I also hear a lot about people who “need” 24-hour support because they might walk into traffic. I know a number of autistic people who do that and do not receive 24-hour support. Several of them have been hit by cars that way. Another one has been physically grabbed by bystanders and yanked out of traffic numerous times. While, again, this is not necessarily safe for them or drivers, they and drivers have all survived so far. (I should also point out, having seen several college towns, that non-autistic college students are often more dangerous pedestrians that way than autistic people, and few of them are on 24-hour support plans.)
And I hear about people who “wander off” (always seen as something we do in a quasi-dreamlike state or something, rather than as taking a walk) without proper clothing for the weather, etc. And I remember just three or four years ago ending up across town at three in the morning in shorts and a t-shirt, with nobody around, being barked at by an angry pack of wild dogs and having to wait that out before I could go home. I could tell you plenty of similar stories about other people I’ve known.
Some of us have trouble cooking, remembering to eat, or feeding ourselves. Many of us go hungry as a result. The human body can survive a long time while undernourished or outright starving. We survive, some of us missing meals, some of us missing days and weeks of food. The same way people who can’t afford enough food (a category many of us fall into as well) survive. And some die. But a lot survive.
I’m describing these situations for a reason. Certain kinds and levels of support may be the ideal. But when reality does not match up to that ideal, a lot of people presumed not to be able to survive, do survive. A lot don’t, too, and that is why people need access to whatever kind of assistance is necessary. But one thing I think when I hear about all these people who “need” 24-hour support based on such-and-such a trait, is the amount of people I know who have that trait or even more of that trait than those said to “need” such support, who’ve somehow managed to survive without it. Because they have survived without it, they’re presumed not to have the trait, and not to need the assistance as much as the people already getting the assistance. But the people already getting the assistance might survive too — not that the assistance should be taken away to find out, and not that people should be forced into barely subsisting, but there is not necessarily the fundamental difference of types of people here that some people want to paint it as. Those deemed worthy of assistance get it (sometimes inappropriately, though), and those not deemed worthy of assistance live various kinds of dangerous and unhealthy lives and go overlooked.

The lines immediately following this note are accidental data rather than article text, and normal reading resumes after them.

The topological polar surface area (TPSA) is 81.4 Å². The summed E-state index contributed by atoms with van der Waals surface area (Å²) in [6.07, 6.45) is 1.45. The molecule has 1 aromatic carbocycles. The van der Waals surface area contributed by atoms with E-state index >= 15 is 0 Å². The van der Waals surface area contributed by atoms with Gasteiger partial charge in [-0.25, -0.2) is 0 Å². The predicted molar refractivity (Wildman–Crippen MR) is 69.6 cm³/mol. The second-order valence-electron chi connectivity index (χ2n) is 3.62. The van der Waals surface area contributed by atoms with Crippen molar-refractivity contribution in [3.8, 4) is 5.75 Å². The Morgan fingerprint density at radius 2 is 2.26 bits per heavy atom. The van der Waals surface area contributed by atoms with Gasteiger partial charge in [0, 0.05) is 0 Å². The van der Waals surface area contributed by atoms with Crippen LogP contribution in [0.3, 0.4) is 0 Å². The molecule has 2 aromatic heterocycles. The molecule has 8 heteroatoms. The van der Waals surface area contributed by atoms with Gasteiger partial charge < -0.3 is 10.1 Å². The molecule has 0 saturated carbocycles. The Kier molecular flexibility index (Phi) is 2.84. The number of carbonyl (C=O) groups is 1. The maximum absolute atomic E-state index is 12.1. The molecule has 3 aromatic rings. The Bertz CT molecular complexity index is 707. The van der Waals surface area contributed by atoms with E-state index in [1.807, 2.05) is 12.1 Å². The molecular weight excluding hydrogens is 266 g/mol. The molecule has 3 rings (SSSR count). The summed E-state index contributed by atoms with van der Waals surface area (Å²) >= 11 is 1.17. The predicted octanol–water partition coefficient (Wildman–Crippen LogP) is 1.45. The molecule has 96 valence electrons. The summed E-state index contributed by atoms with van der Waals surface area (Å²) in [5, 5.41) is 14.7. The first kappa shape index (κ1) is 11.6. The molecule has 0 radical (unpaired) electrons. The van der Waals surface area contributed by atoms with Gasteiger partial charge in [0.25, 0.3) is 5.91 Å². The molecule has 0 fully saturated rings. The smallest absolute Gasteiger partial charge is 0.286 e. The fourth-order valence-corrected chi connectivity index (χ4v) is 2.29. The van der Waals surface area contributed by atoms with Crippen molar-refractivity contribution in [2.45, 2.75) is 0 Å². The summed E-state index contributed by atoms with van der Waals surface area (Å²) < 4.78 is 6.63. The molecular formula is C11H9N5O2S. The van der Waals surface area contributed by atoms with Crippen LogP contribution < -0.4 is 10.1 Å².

There’s also an incredible lack of imagination around possibilities for this assistance. I find it easier to imagine alternate ways of assisting people because I have seen them in action, or heard about them and how they work. I come from an extended family in which many people who would now be considered highly unusual and in need of tons of extra support, were not considered that unusual, and were considered just part of their communities. They got the assistance they needed, more or less, just like everyone else did. Not that there was no ableism, but things were handled a lot differently.
I see almost no understanding or knowledge of that situation in people who seem to declare that institutions are The Only Way to “manage” some people, as if that’s all there has ever been or could be. I also see almost no understanding of that situation in people who take their own culture so much for granted that they can’t see how other cultures could possibly enable and disable people differently than our own culture does. They assume that disabled people (in white middle-class North American anglo cultures) have always been classified, by everyone, in the exact same way, and always stick out like a sore thumb, and are always in need of “special” assistance rather than included in the amount of assistance everyone gives each other as a matter of course. I also see in this the ignorance with which people assume that poorer cultures automatically throw disabled people to the wolves at the earliest opportunity to “save resources” — because it’s assumed that disabled people take resources, give nothing back, and that every culture measures people on some scale of resources allotted. In reality, different cultures (and different parts of different cultures) respond to disability differently, including who they do and don’t view as disabled to begin with. Rather than acting like there’s only one culture on the planet, we could actually learn from this.